equilibrium(redirected from equilibriums)
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equilibrium,state of balance. When a body or a system is in equilibrium, there is no net tendency to change. In mechanics, equilibrium has to do with the forces acting on a body. When no force is acting to make a body move in a line, the body is in translational equilibrium; when no force is acting to make the body turn, the body is in rotational equilibrium. A body in equilibrium at rest is said to be in static equilibrium. However, a state of equilibrium does not mean that no forces act on the body, but only that the forces are balanced. For example, when a leverlever,
simple machine consisting of a bar supported at some stationary point along its length and used to overcome resistance at a second point by application of force at a third point. The stationary point of a lever is known as its fulcrum.
..... Click the link for more information. is being used to hold up a raised object, forces are being exerted downward on each end of the lever and upward on its fulcrum, but the upward and downward forces balance to maintain translational equilibrium, and the clockwise and counterclockwise moments of the forces on either end balance to maintain rotational equilibrium. The stability of a body is a measure of its ability to return to a position of equilibrium after being disturbed. It depends on the shape of the body and the location of its center of gravity (see center of masscenter of mass,
the point at which all the mass of a body may be considered to be concentrated in analyzing its motion. The center of mass of a sphere of uniform density coincides with the center of the sphere.
..... Click the link for more information. ). A body with a large flat base and a low center of gravity will be very stable, returning quickly to its position of equilibrium after being tipped. However, a body with a small base and high center of gravity will tend to topple if tipped and is thus less stable than the first body. A body balanced precariously on a point is in unstable equilibrium. Some bodies, such as a ball or a cone lying on its side, do not return to their original position of equilibrium when pushed, assuming instead a new position of equilibrium; these are said to be in neutral equilibrium. In thermodynamicsthermodynamics,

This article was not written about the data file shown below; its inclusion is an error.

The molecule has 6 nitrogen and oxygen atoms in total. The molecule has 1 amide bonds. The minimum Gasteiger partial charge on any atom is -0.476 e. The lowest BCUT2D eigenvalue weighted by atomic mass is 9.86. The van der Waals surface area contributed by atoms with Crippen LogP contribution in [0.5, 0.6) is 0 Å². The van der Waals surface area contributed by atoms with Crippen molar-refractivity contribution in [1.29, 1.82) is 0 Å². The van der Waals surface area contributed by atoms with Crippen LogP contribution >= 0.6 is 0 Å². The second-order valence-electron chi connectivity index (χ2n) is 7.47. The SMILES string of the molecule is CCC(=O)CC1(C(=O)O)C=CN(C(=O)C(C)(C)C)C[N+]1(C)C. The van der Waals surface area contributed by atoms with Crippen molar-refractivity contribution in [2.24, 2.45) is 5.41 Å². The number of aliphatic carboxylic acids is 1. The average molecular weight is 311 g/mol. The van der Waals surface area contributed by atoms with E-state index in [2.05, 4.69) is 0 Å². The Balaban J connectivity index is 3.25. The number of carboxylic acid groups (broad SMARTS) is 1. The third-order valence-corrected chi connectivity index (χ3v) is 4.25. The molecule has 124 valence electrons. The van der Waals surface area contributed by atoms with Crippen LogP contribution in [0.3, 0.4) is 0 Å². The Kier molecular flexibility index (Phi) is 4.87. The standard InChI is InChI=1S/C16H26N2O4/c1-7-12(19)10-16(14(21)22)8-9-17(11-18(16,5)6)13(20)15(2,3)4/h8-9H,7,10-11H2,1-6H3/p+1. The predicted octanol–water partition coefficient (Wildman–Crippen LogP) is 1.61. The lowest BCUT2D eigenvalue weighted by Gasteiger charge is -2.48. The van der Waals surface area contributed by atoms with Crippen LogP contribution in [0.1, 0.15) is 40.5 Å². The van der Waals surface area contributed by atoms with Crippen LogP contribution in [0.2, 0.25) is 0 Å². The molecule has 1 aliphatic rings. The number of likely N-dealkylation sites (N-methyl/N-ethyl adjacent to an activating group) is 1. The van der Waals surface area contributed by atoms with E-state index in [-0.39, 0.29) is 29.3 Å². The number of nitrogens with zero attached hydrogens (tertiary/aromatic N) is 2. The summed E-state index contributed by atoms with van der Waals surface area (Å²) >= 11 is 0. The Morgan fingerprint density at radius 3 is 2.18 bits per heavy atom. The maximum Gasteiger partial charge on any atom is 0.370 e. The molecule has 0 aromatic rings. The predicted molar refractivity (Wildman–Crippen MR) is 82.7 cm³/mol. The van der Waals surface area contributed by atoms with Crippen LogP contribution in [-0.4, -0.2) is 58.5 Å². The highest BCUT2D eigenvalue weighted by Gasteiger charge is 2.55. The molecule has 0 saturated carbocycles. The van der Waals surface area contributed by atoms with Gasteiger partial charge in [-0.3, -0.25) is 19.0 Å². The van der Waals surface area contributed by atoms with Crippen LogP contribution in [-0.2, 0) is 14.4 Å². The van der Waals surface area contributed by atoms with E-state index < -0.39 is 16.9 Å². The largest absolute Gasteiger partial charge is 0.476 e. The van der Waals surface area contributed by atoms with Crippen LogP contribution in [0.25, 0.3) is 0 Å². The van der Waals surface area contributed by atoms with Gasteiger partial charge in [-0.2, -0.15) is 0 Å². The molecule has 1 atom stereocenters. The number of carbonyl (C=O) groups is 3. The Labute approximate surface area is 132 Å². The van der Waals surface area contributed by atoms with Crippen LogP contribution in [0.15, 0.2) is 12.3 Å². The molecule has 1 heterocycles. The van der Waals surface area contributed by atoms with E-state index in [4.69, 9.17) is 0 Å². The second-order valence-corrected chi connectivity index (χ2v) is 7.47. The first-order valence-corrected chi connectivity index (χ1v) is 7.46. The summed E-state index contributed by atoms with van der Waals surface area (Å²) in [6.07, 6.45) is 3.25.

branch of science concerned with the nature of heat and its conversion to mechanical, electric, and chemical energy. Historically, it grew out of efforts to construct more efficient heat engines—devices for extracting useful work from expanding hot gases.
..... Click the link for more information. , two bodies placed in contact with each other are said to be in thermal equilibrium when, after a sufficient length of time, their temperatures are equal. Chemical equilibriumchemical equilibrium,
state of balance in which two opposing reversible chemical reactions proceed at constant equal rates with no net change in the system. For example, when hydrogen gas, H2, and iodine gas, I2
..... Click the link for more information. refers to reversible chemical reactions in which the reactions involved are occurring in opposite directions at equal rates, so that no net change is observed.
equilibriumsee SOCIAL EQUILIBRIUM.
in thermodynamics, such a slow transition of a thermodynamic system from one equilibrium state to another that all intermediate states may be regarded as equilibrium states. It is characterized by a very slow (infinitely slow at the limit) variation of the thermodynamic parameters of state. Any equilibrium process is a reversible process, and, conversely, any reversible process is an equilibrium process.